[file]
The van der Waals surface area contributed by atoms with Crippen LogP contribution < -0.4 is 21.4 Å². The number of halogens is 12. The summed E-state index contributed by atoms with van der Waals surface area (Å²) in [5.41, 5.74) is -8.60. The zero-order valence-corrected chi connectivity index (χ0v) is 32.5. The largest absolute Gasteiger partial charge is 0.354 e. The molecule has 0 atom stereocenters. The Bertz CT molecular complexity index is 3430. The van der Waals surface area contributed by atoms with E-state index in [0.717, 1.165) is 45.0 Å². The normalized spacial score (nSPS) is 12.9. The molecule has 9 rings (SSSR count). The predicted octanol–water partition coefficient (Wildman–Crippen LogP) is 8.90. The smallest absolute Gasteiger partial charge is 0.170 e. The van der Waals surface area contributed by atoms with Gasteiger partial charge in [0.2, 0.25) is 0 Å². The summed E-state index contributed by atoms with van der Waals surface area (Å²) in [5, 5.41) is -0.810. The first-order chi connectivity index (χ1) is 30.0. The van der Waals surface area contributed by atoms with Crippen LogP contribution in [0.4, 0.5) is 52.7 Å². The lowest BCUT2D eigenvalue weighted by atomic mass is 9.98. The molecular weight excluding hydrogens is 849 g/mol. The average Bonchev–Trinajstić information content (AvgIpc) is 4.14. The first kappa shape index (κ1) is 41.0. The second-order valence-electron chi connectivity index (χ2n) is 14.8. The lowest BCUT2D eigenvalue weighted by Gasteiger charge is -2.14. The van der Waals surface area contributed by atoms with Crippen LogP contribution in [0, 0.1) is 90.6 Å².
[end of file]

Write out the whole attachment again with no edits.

The van der Waals surface area contributed by atoms with Crippen LogP contribution < -0.4 is 21.4 Å². The number of halogens is 12. The summed E-state index contributed by atoms with van der Waals surface area (Å²) in [5.41, 5.74) is -8.60. The zero-order valence-corrected chi connectivity index (χ0v) is 32.5. The largest absolute Gasteiger partial charge is 0.354 e. The molecule has 0 atom stereocenters. The Bertz CT molecular complexity index is 3430. The van der Waals surface area contributed by atoms with E-state index in [0.717, 1.165) is 45.0 Å². The normalized spacial score (nSPS) is 12.9. The molecule has 9 rings (SSSR count). The predicted octanol–water partition coefficient (Wildman–Crippen LogP) is 8.90. The smallest absolute Gasteiger partial charge is 0.170 e. The van der Waals surface area contributed by atoms with Gasteiger partial charge in [0.2, 0.25) is 0 Å². The summed E-state index contributed by atoms with van der Waals surface area (Å²) in [5, 5.41) is -0.810. The first-order chi connectivity index (χ1) is 30.0. The van der Waals surface area contributed by atoms with Crippen LogP contribution in [0.4, 0.5) is 52.7 Å². The lowest BCUT2D eigenvalue weighted by atomic mass is 9.98. The molecular weight excluding hydrogens is 849 g/mol. The average Bonchev–Trinajstić information content (AvgIpc) is 4.14. The first kappa shape index (κ1) is 41.0. The second-order valence-electron chi connectivity index (χ2n) is 14.8. The lowest BCUT2D eigenvalue weighted by Gasteiger charge is -2.14. The van der Waals surface area contributed by atoms with Crippen LogP contribution in [0, 0.1) is 90.6 Å².